"A classical low strength rye that is very much acceptable without expecting too much complexity"
(Photo from Whiskybase)
Old Overholt has been around for many decades and for some time was the only rye on the shelves. Originally from Pennsylvania, home of many rye whiskies in the 19th and beginning of the 20th century, it is currently produced by Jim Beam in Kentucky (read more about the history in this article). Nowadays is is advertised as an agreeable drink that is well suited for mixing. Next to the flood of sourced rye from MGP or produced by small craft distilleries, I have the feeling that Overholt is often forgotten or thought of as boring stuff from yesteryear. However, together with Rittenhouse Rye it formed the basis for the survival of this style of whisky.
A very decent nose that is overly pleasant with clear notes of fresh rye, mint tea and a hint of milk chocolate. The usual spices are there, caraway, aniseed, some citrus fruits, accompanied by caramel, a surprising hint of beach sand, and more mint leaves. It is not really developing into new scents, but what is there smells pretty darn good.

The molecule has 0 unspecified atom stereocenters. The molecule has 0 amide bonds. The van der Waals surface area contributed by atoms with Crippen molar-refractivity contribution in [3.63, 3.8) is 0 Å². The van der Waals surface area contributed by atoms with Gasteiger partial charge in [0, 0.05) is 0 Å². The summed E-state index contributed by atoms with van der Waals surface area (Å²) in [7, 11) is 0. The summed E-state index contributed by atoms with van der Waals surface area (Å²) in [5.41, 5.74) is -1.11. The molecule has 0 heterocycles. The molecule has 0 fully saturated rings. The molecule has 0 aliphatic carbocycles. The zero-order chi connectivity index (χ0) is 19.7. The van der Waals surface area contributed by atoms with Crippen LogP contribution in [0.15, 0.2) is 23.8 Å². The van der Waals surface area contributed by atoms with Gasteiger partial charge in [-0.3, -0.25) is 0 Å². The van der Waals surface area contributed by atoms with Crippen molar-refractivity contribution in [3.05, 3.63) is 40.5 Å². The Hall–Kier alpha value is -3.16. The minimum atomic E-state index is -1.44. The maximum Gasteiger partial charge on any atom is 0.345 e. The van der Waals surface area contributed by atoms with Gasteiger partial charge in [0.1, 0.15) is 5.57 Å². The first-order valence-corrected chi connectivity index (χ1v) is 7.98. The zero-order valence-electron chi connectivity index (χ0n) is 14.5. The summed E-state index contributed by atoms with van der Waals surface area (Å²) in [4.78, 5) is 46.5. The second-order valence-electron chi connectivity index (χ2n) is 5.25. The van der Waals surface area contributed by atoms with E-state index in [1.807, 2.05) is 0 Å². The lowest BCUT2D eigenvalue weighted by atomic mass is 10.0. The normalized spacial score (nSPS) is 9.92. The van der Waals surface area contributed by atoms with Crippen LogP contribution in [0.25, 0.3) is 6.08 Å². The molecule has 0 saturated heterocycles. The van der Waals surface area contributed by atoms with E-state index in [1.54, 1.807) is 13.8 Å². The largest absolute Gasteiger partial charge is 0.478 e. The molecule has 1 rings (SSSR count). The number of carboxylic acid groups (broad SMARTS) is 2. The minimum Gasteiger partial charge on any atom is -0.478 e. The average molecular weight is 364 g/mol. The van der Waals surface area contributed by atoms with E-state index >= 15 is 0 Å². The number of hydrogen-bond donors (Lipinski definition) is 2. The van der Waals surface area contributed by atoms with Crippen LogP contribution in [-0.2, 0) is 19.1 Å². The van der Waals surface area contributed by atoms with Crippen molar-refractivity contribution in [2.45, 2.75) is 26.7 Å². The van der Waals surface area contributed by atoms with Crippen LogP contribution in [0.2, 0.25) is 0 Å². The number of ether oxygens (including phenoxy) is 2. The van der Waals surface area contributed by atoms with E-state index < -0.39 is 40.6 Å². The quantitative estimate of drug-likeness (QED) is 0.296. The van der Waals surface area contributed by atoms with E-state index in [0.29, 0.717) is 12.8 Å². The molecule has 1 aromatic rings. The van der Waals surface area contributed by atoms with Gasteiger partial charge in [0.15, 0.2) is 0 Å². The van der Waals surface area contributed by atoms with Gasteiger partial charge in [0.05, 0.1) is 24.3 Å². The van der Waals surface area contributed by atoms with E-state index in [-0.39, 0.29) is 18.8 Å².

Clearly a rye from the moment go. I find a lot of mint leaves, toothpaste, aniseed and fennel seeds. It becomes slightly woody, but not too woody. It fades rather fast, but it is very decent in the initial phase.
This is a classical rye, what you would expect from it. It is really very good, just do not expect anything too complex. But excellent to start off into the rye world and a good basic standard for the rest. I would recommend starting with this (or Rittenhouse Rye, which I find slightly better, but also more woody) before tasting the higher strength and very spicy MGP ryes.
Big thanks to for sharing the sample!
• these are my personal views, so do not take them too seriously… nothing beats tasting these for yourself •